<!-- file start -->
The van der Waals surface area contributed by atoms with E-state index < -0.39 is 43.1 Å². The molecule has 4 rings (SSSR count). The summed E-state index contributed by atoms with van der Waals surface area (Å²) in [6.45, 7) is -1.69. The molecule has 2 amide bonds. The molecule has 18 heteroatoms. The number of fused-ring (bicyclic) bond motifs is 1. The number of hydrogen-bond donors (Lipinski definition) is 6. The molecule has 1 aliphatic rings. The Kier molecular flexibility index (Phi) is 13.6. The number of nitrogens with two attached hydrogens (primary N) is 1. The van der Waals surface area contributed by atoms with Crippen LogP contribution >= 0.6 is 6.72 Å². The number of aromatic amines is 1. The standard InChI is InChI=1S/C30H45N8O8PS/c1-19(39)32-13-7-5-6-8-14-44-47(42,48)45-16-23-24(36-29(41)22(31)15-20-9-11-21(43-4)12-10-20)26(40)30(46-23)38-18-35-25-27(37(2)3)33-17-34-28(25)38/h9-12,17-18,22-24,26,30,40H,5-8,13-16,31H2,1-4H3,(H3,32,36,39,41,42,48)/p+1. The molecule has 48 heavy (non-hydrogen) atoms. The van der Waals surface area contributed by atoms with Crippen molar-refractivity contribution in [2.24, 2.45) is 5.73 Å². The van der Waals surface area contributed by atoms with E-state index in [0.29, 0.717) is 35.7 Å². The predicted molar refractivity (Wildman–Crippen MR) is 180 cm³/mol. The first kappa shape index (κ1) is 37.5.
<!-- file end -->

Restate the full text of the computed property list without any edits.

The van der Waals surface area contributed by atoms with E-state index < -0.39 is 43.1 Å². The molecule has 4 rings (SSSR count). The summed E-state index contributed by atoms with van der Waals surface area (Å²) in [6.45, 7) is -1.69. The molecule has 2 amide bonds. The molecule has 18 heteroatoms. The number of fused-ring (bicyclic) bond motifs is 1. The number of hydrogen-bond donors (Lipinski definition) is 6. The molecule has 1 aliphatic rings. The Kier molecular flexibility index (Phi) is 13.6. The number of nitrogens with two attached hydrogens (primary N) is 1. The van der Waals surface area contributed by atoms with Crippen LogP contribution >= 0.6 is 6.72 Å². The number of aromatic amines is 1. The standard InChI is InChI=1S/C30H45N8O8PS/c1-19(39)32-13-7-5-6-8-14-44-47(42,48)45-16-23-24(36-29(41)22(31)15-20-9-11-21(43-4)12-10-20)26(40)30(46-23)38-18-35-25-27(37(2)3)33-17-34-28(25)38/h9-12,17-18,22-24,26,30,40H,5-8,13-16,31H2,1-4H3,(H3,32,36,39,41,42,48)/p+1. The molecule has 48 heavy (non-hydrogen) atoms. The van der Waals surface area contributed by atoms with Crippen molar-refractivity contribution in [2.24, 2.45) is 5.73 Å². The van der Waals surface area contributed by atoms with E-state index in [0.29, 0.717) is 35.7 Å². The predicted molar refractivity (Wildman–Crippen MR) is 180 cm³/mol. The first kappa shape index (κ1) is 37.5.